How a Security-Specific Blockchain Can Accelerate Adoption

Blockchain is still in the early stages of adoption, and many financial institutions are hesitant to adopt it. They fear that blockchain can be hacked and the underlying information can be stolen.

Many blockchain platforms have already been targeted. One of the biggest crypto hacks to date is that on the Ronin Network that supports the popular Axie Infinity game. The hack was worth $625 million.

A security-specific blockchain can help solve the issue. A security-specific blockchain is a blockchain network designed and developed to store securely, process, and transmit sensitive information like credit card or financial data. It is based on the same principles as other blockchains but includes additional features that make it more secure than other blockchains.

The blockchain will work by distributing security tokens. These tokens can act as investment contracts for different assets, including equity, debt, real estate, etc. They can become more secure by putting the contracts on a decentralized blockchain ledger with a security-specific blockchain. One such blockchain network is the Polymesh network.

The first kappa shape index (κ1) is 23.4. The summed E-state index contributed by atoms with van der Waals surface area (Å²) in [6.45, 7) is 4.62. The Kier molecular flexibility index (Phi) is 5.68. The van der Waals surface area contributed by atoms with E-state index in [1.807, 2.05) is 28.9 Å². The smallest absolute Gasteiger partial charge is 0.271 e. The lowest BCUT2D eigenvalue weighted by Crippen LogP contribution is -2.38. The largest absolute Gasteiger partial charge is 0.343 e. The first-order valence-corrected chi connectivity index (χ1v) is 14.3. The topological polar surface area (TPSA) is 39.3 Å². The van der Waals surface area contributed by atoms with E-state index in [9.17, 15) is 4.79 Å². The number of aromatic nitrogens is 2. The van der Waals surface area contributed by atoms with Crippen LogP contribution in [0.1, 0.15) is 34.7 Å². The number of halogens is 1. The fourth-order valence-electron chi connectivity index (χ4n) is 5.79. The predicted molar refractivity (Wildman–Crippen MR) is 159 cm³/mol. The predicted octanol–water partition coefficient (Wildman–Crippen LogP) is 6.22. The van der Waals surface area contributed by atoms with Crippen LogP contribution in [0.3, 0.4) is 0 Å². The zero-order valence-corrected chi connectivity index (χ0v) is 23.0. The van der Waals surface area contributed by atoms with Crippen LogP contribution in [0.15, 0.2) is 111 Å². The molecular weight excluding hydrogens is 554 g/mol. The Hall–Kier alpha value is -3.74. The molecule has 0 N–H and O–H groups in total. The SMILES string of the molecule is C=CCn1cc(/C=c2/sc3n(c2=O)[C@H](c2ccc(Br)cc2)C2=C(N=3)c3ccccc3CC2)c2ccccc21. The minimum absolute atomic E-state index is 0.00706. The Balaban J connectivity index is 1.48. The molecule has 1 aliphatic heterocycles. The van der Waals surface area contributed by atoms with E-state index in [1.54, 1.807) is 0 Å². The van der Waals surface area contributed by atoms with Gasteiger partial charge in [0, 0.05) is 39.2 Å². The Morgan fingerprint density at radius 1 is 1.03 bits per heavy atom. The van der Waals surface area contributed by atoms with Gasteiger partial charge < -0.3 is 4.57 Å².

How Does Polymesh Work?

Polymesh is a security-specific blockchain and multi-chain solution that facilitates the creation of private networks for different use cases.

Polymesh is a permissioned blockchain and a public blockchain, which means that anyone can access it but only on some conditions. It’s been designed specifically for regulated assets to meet the needs of financial institutions and offer them an alternative to traditional distributed ledger technologies (DLTs).